Princeton University Religious Life

Hoping Against Hope

The Rev. Dr. Alison L. Boden
Princeton University Chapel
March 1, 2015
Romans 4:13-25; Mark 8:31-38

On this second Sunday in Lent, we proceed deeper and deeper into God, into Christ, and perhaps most challengingly - into ourselves.  We examine ourselves - our sinfulness, pride, our integrity and honor - and we strive to align all that is within ourselves, the worthy and the wrong, with the teachings and ethics of Christ.  It is hard work - we’ve made our peace with so many personal shortcomings rather than face them down.  We decide that they are somehow actually strengths of character, or that changing them is simply “more than anyone is asked to do,” or that it is actually who we are - the product of genetics, upbringings, hard circumstances, or similar things we can blame on others.  As never before, let’s use these Lenten weeks to end those ways of excusing ourselves from growing more into the likeness of Christ.

            Our Bible passages for today remind us both about how much in error the human family can be - how far we can stray from God’s purposes for us and for all creation - and also how clear is the true path forward if we will only trust what we hear from God and Christ.  Paul writes to the believers in Rome who are quibbling amongst themselves about how much of Jewish law they should observe as followers of Christ’s Way.  Paul brilliantly binds them into one community with a reminder of Father Abraham.  Abraham should seem to be someone whose covenant with God provides an argument for the superiority of Jewish practice, history, and theology.  But Paul makes a very different argument: the promise to Abraham was not prescribed through adherence to the law, but was made as a gift of grace.  Abraham’s ongoing enjoyment of the promise to be father of many nations actually wasn’t contingent on Abraham’s observance of any religious law.  In our day, we might add that the law wasn’t delivered to the people, formally, until many generations later.  We also might note that Abraham swerved mightily away from trusting in God’s promises.  He looked at his fellow nonagenarian wife Sarah and refused to believe that God could make them first-time parents, so he decided to beget a son through a slave girl named Hagar.  But neither of these things does Paul need to refer to: he makes his critical point that God doesn’t make adherence to any divine law the precondition for the fulfillment of holy promises.  Those promises have been made - and will always be kept - because of the grace of God and the ongoing strivings for faith in humanity.  It is all based in grace and faith, not law.  God’s grace is infinitely greater than any human sin, including Abraham’s.  The promises still hold.  They always will.  And they are open to all who believe, gentile or Jew.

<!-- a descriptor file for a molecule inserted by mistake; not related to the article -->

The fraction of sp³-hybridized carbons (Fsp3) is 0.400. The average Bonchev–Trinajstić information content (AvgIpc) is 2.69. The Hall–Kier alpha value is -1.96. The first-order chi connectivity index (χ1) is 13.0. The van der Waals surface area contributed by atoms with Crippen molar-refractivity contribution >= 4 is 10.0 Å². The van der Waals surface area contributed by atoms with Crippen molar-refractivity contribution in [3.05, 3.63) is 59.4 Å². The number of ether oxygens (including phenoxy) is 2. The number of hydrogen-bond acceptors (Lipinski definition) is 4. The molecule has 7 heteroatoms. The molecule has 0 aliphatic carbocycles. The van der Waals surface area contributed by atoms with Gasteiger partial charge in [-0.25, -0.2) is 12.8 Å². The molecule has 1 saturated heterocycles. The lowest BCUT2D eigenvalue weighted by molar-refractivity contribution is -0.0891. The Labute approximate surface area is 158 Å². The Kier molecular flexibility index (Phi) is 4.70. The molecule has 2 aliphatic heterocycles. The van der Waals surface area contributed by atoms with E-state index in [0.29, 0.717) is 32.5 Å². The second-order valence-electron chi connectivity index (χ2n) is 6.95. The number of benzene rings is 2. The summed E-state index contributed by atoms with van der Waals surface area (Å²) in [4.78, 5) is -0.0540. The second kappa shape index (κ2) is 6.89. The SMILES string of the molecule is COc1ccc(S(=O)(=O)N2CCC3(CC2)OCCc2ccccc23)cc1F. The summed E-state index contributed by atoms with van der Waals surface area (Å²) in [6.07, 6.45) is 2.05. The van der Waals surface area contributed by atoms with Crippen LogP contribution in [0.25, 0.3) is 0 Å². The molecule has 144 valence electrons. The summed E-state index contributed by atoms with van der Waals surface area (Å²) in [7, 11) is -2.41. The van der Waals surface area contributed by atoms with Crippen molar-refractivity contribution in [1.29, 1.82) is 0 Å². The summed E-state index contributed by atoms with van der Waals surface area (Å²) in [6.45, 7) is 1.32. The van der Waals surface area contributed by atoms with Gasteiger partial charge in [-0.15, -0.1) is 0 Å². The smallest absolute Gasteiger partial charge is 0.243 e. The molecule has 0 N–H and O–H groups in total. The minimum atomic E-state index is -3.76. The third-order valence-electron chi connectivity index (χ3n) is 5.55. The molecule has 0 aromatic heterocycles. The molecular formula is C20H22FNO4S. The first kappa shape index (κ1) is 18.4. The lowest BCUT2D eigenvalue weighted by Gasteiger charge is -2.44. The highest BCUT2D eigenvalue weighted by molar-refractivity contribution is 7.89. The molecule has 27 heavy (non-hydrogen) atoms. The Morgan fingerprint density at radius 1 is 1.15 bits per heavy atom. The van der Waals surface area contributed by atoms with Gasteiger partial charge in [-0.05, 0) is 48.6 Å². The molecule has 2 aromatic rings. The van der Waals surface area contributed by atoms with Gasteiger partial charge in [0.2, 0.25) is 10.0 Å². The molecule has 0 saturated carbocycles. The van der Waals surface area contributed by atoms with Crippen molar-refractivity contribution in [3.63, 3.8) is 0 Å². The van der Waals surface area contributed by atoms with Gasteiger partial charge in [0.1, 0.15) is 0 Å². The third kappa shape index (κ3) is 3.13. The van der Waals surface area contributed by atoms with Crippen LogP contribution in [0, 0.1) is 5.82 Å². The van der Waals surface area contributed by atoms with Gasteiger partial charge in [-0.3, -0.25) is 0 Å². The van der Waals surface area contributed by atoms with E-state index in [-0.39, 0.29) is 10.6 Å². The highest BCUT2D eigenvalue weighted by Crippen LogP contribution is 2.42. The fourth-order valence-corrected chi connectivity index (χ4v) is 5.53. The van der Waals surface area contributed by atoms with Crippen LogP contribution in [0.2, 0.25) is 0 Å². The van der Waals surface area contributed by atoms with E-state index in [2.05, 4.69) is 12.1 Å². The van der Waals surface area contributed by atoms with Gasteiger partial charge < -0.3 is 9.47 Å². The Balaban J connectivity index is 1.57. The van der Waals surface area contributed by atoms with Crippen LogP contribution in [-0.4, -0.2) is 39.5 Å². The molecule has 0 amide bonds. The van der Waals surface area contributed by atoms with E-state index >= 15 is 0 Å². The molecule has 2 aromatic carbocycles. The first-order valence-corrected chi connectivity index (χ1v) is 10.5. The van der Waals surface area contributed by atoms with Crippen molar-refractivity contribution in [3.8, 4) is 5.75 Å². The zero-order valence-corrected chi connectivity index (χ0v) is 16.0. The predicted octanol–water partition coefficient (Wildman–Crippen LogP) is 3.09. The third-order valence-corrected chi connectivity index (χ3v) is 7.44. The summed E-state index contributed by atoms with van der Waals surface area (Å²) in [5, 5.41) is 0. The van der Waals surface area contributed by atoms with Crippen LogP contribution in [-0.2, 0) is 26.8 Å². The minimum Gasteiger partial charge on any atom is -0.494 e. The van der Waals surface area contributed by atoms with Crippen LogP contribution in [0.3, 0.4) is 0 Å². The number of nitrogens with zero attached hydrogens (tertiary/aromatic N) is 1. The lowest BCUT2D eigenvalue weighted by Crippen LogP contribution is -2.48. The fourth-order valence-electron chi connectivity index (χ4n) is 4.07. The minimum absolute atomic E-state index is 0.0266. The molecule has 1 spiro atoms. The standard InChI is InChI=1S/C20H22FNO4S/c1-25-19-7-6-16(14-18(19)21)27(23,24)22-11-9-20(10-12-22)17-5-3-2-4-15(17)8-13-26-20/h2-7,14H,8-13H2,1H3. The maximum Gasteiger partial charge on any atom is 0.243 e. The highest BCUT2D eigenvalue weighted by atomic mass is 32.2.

Only a few decades before Paul wrote to the Romans, Jesus was walking with his disciples and telling them about the suffering and execution that he was to endure.  And they did not want to hear it.  Peter took him aside and really let him have it, correcting Jesus, telling Jesus that he didn’t understand God’s plan, telling him not to scare people like that by saying such things in public.  So Jesus let Peter have it, comparing him to Satan, the tempter whom he’d experienced in the wilderness.  Not flattering!  I imagine it may have indeed been tempting to Jesus to try to bring salvation to humanity without enduring the cross.  Here was Peter saying, “We know you’re the Messiah, the Messiah doesn’t go through that kind of experience.  He just ushers in God’s new age of justice, fairness and faith, trumpets blare, and then he reigns with God forever in glory.”  Yes, that’s a much easier scenario for Jesus to consider, but in God’s wisdom it is not the way to redemption for the world.  Salvation will come through enduring persecution, not avoiding it.  Poor Peter (like us sometimes) is so certain of how things ought to go that he can’t understand how they really will and must go.

            In both of our passages for today, there are great chasms between human ways of thinking and God’s thinking.  In the Letter to the Romans, people are thinking overwhelmingly about the law, they are fixated on it as a way to judge people and between people; but God’s thinking is about grace.  In Jesus’ conversation with the disciples, they are having very human thoughts about glory, vindication, and triumph on the road to redemption.  Christ’s thinking is about faith, suffering for righteousness’ sake, and execution as the path to redemption.  In both situations, there is a demand for human-based righteousness and reward, and that human thinking is very far from God’s.